Leading Preservation Group Invites Public to Get Its Kicks on Route 66 with Campaign to Secure Federal Historic Designation
The National Trust for Historic Preservation named Route 66 to its National Treasures portfolio and announced plans to pursue National Historic Trail status for one of “America’s 11 Most Endangered Historic Places.” The centerpiece of the campaign will be a month-long road trip to help preserve the “Main Street of America.” During the road trip, the organization will share the stories of historic sites along Route 66 and build support for the National Historic Trail designation.
“Driving Route 66 is the quintessential American road trip,” said Amy Webb, senior field director of the National Trust for Historic Preservation. “It is the most iconic, culturally-celebrated, and internationally-recognized stretch of highway in America. By promoting this authentic experience, we can help preserve a beloved icon and at the same time, revive local economies in rural communities.”
From July 2 to August 3, the National Trust, with support from presenting sponsor State Farm®, will hit the road for a month-long road trip that will travel the full length of Route 66 from Chicago to Los Angeles. Through interactive storytelling and a full slate of roadside engagement events, supported by Airstream, Polaroid and Two Lanes by Mike Wolfe, this trip across the country will build support for the historic trail designation and offer a passenger-side view of the people, places, and stories that make it an icon of the American landscape. To see the road trip’s itinerary and support Route 66, visit www.preserveroute66.org.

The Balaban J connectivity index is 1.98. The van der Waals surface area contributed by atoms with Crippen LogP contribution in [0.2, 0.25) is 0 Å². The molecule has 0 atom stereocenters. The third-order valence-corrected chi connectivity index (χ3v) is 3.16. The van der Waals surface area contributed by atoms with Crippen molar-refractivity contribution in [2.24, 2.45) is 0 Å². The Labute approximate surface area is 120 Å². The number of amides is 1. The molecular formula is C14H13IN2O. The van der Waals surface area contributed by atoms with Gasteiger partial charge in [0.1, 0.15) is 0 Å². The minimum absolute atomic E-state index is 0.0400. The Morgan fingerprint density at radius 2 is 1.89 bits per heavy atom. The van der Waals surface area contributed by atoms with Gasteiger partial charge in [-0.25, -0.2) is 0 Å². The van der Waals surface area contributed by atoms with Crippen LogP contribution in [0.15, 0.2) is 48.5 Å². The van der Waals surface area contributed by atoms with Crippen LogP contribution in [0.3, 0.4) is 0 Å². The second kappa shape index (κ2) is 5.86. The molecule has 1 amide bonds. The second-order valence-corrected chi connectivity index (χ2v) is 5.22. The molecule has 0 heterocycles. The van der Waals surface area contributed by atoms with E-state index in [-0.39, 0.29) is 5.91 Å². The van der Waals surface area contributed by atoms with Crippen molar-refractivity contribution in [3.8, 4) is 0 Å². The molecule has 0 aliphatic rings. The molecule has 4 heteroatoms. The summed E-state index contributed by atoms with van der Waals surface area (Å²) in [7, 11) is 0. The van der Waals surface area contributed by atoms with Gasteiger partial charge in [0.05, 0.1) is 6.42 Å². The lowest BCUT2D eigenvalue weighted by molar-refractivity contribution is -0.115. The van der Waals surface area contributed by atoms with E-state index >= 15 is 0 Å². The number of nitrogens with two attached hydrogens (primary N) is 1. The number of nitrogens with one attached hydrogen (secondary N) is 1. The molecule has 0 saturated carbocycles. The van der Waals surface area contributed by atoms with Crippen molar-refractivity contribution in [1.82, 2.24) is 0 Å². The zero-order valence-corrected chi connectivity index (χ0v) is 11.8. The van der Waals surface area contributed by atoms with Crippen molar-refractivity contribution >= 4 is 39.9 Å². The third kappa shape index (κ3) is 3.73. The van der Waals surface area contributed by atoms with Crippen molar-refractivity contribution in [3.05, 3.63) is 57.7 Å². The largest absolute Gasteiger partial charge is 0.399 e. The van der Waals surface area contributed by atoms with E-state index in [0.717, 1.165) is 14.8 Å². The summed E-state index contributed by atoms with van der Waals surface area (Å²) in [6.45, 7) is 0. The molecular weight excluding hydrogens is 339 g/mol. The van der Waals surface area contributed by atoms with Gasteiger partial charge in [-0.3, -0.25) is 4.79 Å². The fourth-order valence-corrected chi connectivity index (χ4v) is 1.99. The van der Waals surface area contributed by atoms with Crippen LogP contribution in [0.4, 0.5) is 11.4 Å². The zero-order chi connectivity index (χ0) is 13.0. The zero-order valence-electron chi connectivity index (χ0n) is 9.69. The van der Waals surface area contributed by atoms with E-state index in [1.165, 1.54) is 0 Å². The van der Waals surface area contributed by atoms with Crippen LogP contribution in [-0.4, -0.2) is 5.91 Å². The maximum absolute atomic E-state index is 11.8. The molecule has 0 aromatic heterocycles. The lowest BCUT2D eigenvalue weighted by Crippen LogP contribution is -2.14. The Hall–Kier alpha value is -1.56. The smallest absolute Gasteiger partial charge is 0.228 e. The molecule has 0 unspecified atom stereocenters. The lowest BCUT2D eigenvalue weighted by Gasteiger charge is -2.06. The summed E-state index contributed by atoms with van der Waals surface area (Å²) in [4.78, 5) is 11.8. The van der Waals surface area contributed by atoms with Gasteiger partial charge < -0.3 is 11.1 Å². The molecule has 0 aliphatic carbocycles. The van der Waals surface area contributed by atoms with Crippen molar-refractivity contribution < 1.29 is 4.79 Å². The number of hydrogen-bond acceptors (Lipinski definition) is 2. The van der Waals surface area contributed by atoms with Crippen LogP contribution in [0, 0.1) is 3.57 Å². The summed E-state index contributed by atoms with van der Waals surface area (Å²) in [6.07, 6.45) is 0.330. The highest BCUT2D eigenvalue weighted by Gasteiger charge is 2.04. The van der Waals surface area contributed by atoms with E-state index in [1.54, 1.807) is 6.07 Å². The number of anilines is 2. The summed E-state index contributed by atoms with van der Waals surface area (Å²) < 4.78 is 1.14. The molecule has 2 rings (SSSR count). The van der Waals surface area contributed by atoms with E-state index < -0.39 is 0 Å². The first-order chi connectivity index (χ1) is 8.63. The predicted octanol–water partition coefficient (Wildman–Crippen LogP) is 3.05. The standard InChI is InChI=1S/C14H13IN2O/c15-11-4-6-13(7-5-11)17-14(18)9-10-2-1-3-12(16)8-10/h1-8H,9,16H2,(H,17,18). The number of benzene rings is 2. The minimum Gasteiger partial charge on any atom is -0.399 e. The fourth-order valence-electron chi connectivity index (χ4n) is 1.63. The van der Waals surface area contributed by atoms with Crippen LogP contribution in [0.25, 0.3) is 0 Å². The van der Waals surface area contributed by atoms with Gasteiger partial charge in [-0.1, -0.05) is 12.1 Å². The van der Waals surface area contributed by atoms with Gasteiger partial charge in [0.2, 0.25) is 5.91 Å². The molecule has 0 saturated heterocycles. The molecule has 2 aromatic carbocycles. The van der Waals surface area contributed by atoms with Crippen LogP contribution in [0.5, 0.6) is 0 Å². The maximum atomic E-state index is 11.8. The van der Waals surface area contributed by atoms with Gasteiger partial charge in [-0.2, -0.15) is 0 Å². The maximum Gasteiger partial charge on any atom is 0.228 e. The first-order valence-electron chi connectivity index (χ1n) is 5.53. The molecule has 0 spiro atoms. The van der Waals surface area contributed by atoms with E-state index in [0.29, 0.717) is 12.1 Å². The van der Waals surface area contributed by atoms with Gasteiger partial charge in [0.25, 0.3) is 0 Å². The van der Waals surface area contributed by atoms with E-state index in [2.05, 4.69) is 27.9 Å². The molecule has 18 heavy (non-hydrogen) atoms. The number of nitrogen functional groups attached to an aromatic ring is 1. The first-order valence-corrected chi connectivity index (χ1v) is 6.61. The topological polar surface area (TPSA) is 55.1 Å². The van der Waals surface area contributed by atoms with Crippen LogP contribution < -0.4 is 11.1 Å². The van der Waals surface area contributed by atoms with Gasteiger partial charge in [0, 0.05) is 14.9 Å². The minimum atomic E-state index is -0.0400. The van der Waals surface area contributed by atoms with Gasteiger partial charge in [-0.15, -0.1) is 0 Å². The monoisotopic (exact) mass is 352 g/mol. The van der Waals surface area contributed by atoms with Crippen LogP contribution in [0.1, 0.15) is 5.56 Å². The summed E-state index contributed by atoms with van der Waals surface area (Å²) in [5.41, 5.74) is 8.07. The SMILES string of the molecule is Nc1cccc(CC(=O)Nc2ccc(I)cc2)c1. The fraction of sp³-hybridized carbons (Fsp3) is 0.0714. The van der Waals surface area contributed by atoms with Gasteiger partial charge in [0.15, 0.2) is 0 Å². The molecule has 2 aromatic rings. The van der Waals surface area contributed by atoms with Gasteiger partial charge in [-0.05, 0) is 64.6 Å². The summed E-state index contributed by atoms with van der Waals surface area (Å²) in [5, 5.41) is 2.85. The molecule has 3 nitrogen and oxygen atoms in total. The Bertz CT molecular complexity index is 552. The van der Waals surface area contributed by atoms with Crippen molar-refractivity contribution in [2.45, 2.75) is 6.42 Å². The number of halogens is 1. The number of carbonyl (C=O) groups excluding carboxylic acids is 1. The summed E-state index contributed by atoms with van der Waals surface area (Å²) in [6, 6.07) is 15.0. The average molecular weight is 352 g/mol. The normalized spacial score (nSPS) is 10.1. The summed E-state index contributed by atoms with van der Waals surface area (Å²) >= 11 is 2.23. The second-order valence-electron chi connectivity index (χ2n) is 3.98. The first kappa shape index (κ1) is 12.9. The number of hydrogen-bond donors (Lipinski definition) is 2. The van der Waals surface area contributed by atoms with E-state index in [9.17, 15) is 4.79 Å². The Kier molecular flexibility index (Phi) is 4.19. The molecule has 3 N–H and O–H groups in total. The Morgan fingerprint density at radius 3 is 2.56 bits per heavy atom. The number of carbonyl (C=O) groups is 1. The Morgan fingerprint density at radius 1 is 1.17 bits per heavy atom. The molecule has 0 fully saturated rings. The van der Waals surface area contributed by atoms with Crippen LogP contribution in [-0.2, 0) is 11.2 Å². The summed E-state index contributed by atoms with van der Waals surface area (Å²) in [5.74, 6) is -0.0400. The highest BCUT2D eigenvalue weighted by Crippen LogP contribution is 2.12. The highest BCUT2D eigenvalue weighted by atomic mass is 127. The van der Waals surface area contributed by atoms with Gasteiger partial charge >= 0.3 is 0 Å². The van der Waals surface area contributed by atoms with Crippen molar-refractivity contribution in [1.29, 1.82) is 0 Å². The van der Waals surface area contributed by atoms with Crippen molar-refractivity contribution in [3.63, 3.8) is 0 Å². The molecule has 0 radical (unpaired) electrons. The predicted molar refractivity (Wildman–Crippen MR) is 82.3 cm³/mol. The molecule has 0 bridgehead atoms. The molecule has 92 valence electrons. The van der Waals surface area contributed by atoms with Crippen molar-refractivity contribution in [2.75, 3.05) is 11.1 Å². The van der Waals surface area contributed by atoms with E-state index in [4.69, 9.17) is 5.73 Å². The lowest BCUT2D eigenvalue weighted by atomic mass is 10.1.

In tandem with the road trip, the National Trust will work with the Route 66 Road Ahead Partnership to reach out to organizations, businesses, local governments, and individuals across Route 66 to provide more information about National Historic Trails and what the designation could offer. National Historic Trails are nationally significant historical travel routes that are designated by Congress. There are currently 19 National Historic Trails including the Santa Fe and Lewis & Clark Trails. This designation offers opportunities for federal assistance.
About Route 66
Route 66 provided a vital transportation corridor connecting the Midwest with southern California. Commissioned from 1926-1985, it was the shortest, best-weather highway across the nation. A cross section of urban areas, panoramic scenery, tribal lands, and small rural towns, Route 66 travels more than 2,400 miles through 300 communities that more than 5.5 million Americans call home.
The hundreds of communities along Route 66 contain historic places, idiosyncratic character and cultural relevance. The independent businesses, roadside architecture and kitschy roadside attractions that originally flourished along Route 66 have gradually diminished as travelers bypassed Route 66 for the Interstate, and continue to be threatened. A permanent National Historic Trail designation will bring greater public interest and investment to these communities, support the preservation of authentic Route 66 icons and encourage the economic revitalization of this living, evolving corridor of Americana.